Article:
The label suffered its share of ups and downs — including its feud with 50 Cent and G-Unit Records. Murder Inc’s offices were then raided in 2003 after the label was accused of being a money-laundering front for Kenneth “Supreme” McGriff of Queens’ legendary Supreme Team. After a three-year legal fight, Gotti was acquitted by a federal jury, but as it’s explained in the final episode, the battle effectively left Gotti depleted and forced to take a “sabbatical” from the industry.
It wasn’t just 50 Cent and the federal government that did him in, though — it was also, apparently, drugs. “He was so high,” Angie Martinez recounts at one point. “I was so mad at him. Like, what are you doing? This can’t be your life.” Other commentators in the doc quip that ecstasy might have been the inspiration behind Ja Rule and Ashanti’s Grease-inspired video for “Mesmerize” — an explanation that makes sense. Beyond the drugs, nearly every contributor cites Gotti’s mouth and fiery comments getting him in trouble.
The series ultimately makes for a good victory lap — which Gotti botches by whining about an employee who stopped wanting to date him more than a decade ago. Consenting adults are free to do as they please, but Gotti, then head of his label and 30-plus years old, speaks at length about falling in love with Ashanti while estranged from his then-wife. In the docuseries, as he did on Drink Champs, Gotti shares the anecdote about creating the melody for Ashanti’s 2002 single “Happy” in the shower after a night together. In episode four, he brags about how Ashanti wrote records like “Rock Wit U” to impress him.
None of it sounds as romantic as Gotti makes it — as evidenced by Ashanti’s lack of involvement in the series. Not to mention the relationship’s impact on other artists on Gotti’s roster. Charli Baltimore, who joined the label in 2002, speaks of Gotti’s “laser focus” on Ashanti. And Vita, who says she has no ill will towards Ashanti but felt distant from her, also expresses her frustrations with Gotti. “None of us really made it but Ashanti and Ja.”
At the end of the docuseries, Gotti shares that he inked a $300 million deal with Iconoclast, an international network servicing global agencies, music labels, and content platforms. “I’m signing a deal worth $300 million," Gotti revealed earlier this summer. The deal includes $100 million for his stake in the masters he shares 50 percent ownership with Universal Music Group and access to a $200 million line of credit to produce and create television and film projects.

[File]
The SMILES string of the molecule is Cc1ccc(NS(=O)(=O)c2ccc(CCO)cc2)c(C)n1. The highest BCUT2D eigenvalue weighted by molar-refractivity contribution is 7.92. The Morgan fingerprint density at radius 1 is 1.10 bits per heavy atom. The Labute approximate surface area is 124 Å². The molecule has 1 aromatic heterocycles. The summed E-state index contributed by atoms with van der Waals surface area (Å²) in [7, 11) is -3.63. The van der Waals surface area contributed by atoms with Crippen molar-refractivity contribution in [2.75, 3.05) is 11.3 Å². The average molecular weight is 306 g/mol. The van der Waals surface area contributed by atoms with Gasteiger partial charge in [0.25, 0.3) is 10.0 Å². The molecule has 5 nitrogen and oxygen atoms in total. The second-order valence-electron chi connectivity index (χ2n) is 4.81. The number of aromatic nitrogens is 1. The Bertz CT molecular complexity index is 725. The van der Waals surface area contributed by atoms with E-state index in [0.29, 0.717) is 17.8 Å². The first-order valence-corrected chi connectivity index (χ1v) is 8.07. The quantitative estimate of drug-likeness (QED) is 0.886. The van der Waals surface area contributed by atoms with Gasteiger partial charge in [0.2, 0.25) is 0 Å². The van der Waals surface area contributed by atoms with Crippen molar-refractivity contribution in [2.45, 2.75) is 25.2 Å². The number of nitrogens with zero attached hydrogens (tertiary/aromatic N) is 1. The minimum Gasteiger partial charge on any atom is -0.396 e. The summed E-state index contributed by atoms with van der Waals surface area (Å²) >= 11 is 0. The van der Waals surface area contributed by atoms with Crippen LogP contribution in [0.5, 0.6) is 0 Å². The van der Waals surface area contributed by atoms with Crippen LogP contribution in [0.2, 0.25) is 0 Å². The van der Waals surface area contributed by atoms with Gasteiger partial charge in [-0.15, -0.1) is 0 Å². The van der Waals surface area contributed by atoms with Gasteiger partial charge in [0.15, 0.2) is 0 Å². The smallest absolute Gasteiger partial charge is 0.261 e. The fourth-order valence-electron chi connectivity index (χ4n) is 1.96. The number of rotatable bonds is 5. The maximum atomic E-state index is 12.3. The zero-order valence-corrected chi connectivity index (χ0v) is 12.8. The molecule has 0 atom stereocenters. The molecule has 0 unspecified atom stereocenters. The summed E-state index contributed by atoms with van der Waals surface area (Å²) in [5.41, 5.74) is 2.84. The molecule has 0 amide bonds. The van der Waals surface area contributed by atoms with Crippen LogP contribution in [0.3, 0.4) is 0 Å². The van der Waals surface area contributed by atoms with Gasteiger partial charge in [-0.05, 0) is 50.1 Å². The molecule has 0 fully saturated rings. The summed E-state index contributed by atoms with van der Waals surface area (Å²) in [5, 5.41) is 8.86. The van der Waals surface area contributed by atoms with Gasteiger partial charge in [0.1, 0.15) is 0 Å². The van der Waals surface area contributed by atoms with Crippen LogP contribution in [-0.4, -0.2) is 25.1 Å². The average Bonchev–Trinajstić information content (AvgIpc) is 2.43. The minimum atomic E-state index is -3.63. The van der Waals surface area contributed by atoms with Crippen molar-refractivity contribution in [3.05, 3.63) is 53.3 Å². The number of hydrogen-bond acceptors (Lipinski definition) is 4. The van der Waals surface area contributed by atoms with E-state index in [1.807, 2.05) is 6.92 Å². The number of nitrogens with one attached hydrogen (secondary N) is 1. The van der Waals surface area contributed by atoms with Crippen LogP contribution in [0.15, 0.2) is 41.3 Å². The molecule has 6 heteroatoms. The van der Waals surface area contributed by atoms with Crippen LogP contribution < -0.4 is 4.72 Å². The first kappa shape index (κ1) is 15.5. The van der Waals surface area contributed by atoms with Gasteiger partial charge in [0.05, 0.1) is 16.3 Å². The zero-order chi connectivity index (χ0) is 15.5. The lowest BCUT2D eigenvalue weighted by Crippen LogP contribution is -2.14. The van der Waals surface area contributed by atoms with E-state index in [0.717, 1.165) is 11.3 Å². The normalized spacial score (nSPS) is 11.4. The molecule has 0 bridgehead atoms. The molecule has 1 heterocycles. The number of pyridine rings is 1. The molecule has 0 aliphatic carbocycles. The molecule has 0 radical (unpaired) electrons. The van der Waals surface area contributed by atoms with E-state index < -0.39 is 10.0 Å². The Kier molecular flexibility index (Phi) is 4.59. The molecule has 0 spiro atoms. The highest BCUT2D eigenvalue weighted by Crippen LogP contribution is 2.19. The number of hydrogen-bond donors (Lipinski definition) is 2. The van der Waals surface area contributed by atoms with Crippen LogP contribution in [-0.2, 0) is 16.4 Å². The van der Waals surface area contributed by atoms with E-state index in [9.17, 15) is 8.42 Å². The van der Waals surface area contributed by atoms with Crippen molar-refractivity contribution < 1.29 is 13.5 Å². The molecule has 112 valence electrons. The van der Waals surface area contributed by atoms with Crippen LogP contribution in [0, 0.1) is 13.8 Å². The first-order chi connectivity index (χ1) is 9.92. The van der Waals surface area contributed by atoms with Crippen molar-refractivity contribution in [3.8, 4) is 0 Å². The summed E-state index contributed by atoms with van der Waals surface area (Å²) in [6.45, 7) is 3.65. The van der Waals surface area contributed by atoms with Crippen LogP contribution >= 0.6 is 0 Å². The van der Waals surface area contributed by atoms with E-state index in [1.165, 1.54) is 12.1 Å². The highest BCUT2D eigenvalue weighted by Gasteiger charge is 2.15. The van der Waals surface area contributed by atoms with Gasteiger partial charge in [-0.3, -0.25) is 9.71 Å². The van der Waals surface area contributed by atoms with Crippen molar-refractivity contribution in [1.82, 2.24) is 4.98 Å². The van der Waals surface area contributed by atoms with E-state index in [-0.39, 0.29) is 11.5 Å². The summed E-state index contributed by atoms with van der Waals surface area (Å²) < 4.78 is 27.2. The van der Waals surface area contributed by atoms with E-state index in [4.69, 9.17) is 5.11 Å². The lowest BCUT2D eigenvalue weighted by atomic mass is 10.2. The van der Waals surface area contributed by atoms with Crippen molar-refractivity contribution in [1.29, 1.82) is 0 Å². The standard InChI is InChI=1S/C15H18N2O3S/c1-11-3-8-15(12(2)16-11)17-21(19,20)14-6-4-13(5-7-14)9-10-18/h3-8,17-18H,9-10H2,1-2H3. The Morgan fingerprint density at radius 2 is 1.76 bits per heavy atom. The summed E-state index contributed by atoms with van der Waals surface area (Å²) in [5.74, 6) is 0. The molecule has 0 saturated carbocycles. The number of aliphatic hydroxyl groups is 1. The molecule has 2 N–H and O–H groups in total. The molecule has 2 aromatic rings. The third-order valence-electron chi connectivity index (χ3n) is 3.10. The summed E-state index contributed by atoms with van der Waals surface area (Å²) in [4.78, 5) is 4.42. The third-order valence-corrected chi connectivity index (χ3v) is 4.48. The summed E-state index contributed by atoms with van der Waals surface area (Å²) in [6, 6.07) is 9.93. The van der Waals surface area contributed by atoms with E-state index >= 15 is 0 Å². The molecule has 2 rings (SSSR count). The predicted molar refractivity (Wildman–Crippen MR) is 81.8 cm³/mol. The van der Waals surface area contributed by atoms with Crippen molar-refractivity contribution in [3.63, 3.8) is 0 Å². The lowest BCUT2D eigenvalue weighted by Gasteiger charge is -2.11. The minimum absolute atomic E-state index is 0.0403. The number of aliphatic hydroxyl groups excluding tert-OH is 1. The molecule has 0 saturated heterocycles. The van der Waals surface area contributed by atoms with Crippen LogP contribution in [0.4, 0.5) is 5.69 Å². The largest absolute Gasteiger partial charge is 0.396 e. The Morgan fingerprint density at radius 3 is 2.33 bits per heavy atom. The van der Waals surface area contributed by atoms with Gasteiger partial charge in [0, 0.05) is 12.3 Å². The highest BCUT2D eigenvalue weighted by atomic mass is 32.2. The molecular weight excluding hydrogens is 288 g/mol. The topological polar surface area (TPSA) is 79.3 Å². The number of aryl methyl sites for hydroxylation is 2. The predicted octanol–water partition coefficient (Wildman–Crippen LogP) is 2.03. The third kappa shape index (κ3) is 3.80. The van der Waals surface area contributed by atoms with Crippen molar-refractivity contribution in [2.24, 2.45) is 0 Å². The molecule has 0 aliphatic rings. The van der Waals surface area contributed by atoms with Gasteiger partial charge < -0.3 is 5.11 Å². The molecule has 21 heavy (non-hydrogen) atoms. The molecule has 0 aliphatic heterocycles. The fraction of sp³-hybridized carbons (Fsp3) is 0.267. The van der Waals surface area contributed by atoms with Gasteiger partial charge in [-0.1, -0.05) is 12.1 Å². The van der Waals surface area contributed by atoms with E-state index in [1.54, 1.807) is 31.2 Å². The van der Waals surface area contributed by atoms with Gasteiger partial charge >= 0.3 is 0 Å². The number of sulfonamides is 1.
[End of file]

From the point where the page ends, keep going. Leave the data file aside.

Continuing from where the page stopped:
For a man who spent a fortune fighting the federal government for his freedom only to lose the spark he had for music, that’s quite a turnaround. After being written off so many times, Gotti is right to beat his chest about where he landed. When asked why he’s kept talking about Ashanti in interviews, Gotti told The Shade Room at this year’s MTV VMAs: “If I didn’t talk about Ashanti, you would’ve been like, ‘What type of bullshit is that? He didn’t speak about [Ashanti]? She’s too important to Murder Inc and his life.’”
It isn’t the subject itself but the way Gotti talks about Ashanti that’s the problem, of course, and it’s a shame he’s so oblivious because her absence from the docuseries leaves a noticeable void. Gotti pledged to stop bringing her name up in a comment on The Shade Room. “It’s gonna be NO COMMENT from here on end. Hahah. But I felt like at least trying to make y’all understand,” he wrote. “Moving forward. It will be limited interviews and about of no comments. I tell the truth cause I want the People to know the real. But honestly. Y’all don’t give a fuk about the truth.”
While The Murder Inc Story does portray an incredible rags-to-riches story, if it’s redemption that Gotti seeks, he’ll have to take comfort in the music he produced so many years ago still resonating at events like Verzuz and the live shows Ja Rule and Ashanti continue to perform. Gotti is as much a loudmouth as a visionary whose tactless approach to revisiting his glory days has ironically made him look like what he never wanted to be: a typical, cliché music executive.